Kamran Bokhari, senior fellow at the Center for Global Policy, discusses ISIS and its role in radicalization with Akil Awan, CGP senior fellow and associate professor at Royal Holloway College in London. Awan teaches history, terrorism, and political violence.
After the world’s focus on terrorism turned to ISIS, the group was able to launch a highly successful recruiting campaign that drew fighters from all over the world. Awan explains that the success ISIS has had — on the battlefield and in gaining territory, resources, money and recruits — led to its success in attracting new followers. However, the ISIS narrative — that its caliphate is a utopia for Muslims, that its vision of the course of world events leading to an apocalyptic battle is coming true — has begun to fall apart with its large losses of territory. ISIS propaganda targeting Muslims in the West portrays the caliphate as a welcoming utopia, but the group has been releasing less propaganda as it has to ration its resources. Awan points out that ISIS is attracting far fewer foreign fighters from the West than before because nobody wants to join a losing team.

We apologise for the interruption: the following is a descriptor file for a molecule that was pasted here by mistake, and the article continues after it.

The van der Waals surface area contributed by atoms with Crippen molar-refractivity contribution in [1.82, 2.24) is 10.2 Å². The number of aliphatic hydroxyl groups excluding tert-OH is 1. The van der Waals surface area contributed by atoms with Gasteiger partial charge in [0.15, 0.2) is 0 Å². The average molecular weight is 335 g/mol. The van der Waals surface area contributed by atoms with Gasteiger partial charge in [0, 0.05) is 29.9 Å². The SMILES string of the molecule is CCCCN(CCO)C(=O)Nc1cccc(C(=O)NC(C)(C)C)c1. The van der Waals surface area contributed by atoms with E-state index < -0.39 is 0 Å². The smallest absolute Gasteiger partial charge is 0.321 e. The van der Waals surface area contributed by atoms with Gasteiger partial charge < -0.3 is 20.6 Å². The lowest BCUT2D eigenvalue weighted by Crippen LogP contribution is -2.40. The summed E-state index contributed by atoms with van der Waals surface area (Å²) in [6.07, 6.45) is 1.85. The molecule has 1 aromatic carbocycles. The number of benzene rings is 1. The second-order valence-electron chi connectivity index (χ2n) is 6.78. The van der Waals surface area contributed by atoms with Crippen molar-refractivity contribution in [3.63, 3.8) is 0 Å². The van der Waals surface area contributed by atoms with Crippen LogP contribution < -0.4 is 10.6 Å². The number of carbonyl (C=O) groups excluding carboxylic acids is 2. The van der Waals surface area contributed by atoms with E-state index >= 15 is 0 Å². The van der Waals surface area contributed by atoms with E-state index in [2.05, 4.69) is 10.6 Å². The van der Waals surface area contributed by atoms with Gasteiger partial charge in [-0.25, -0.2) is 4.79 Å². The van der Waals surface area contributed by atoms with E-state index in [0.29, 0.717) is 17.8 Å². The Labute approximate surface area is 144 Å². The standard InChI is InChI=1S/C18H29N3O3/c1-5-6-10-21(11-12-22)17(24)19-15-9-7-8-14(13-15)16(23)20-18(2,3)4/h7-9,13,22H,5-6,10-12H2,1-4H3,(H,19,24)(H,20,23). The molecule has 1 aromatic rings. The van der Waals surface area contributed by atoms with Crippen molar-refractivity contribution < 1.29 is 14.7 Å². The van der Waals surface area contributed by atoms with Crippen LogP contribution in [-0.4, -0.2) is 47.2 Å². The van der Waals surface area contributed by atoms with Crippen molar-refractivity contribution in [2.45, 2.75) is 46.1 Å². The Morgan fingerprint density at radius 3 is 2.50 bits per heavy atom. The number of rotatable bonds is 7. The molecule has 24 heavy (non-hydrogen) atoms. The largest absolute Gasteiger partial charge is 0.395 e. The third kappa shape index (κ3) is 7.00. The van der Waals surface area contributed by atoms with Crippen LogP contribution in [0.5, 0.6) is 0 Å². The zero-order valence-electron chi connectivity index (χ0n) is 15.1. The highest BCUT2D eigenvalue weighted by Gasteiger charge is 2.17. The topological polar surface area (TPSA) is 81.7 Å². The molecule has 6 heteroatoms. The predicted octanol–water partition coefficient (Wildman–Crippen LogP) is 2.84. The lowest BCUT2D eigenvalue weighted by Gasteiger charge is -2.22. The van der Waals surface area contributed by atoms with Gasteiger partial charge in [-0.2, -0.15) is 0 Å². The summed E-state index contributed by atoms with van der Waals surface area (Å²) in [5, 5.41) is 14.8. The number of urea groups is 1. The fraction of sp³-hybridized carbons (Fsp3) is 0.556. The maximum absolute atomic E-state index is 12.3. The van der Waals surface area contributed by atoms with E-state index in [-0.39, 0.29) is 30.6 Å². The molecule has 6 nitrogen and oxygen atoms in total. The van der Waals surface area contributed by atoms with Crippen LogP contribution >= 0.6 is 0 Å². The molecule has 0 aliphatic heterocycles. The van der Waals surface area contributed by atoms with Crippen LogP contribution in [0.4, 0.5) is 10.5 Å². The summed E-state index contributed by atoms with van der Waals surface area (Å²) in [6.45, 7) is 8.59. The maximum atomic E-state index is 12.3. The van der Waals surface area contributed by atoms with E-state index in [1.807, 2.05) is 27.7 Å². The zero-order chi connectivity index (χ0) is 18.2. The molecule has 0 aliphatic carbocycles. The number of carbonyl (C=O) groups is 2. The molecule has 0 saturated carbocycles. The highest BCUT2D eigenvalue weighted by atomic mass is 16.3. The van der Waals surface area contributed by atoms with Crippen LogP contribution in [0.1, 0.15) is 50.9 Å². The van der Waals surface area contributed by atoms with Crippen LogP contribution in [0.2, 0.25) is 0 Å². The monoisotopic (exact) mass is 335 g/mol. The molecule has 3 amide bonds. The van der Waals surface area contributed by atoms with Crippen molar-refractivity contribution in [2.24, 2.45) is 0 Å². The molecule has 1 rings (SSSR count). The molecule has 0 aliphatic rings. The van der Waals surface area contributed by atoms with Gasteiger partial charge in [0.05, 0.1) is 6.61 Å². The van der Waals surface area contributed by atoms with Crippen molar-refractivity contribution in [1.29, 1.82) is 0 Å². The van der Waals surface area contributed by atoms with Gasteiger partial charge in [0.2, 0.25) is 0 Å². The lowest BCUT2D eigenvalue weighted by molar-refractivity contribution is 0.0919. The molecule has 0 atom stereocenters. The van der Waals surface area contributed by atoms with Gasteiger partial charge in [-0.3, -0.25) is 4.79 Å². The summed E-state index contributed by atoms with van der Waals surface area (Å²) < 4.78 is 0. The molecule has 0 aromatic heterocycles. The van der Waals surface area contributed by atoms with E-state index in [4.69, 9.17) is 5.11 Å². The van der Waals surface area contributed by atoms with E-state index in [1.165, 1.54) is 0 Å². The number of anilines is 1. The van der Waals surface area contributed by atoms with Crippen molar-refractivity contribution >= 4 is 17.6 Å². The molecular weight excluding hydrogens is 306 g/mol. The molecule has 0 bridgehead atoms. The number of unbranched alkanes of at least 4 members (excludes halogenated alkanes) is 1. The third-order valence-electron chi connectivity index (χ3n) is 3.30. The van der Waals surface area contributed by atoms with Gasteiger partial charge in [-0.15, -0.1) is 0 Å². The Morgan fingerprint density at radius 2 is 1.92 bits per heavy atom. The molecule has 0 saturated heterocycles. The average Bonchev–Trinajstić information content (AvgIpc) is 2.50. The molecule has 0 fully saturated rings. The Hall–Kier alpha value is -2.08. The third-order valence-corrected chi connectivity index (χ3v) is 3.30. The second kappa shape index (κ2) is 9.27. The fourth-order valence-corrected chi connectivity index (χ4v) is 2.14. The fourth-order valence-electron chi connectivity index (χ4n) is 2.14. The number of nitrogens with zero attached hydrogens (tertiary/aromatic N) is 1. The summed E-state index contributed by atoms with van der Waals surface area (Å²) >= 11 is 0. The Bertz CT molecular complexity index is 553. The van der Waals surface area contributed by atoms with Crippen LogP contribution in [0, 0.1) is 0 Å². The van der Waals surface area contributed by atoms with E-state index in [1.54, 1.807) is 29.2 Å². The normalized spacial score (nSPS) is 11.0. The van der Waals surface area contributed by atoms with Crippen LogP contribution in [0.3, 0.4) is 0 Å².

Awan also points out that religious ideology is not the only factor in radicalization — if it is a factor at all. Many foreign fighters who joined ISIS lack religious literacy, Awan says. The ISIS narrative needs to intersect with personal circumstances to have an effect on a potential recruit — circumstances like a feeling of alienation in a host society. ISIS works to eliminate “the gray zone,” an area in which Muslims feel like they can be both good adherents to their faith and good citizens of a Western country.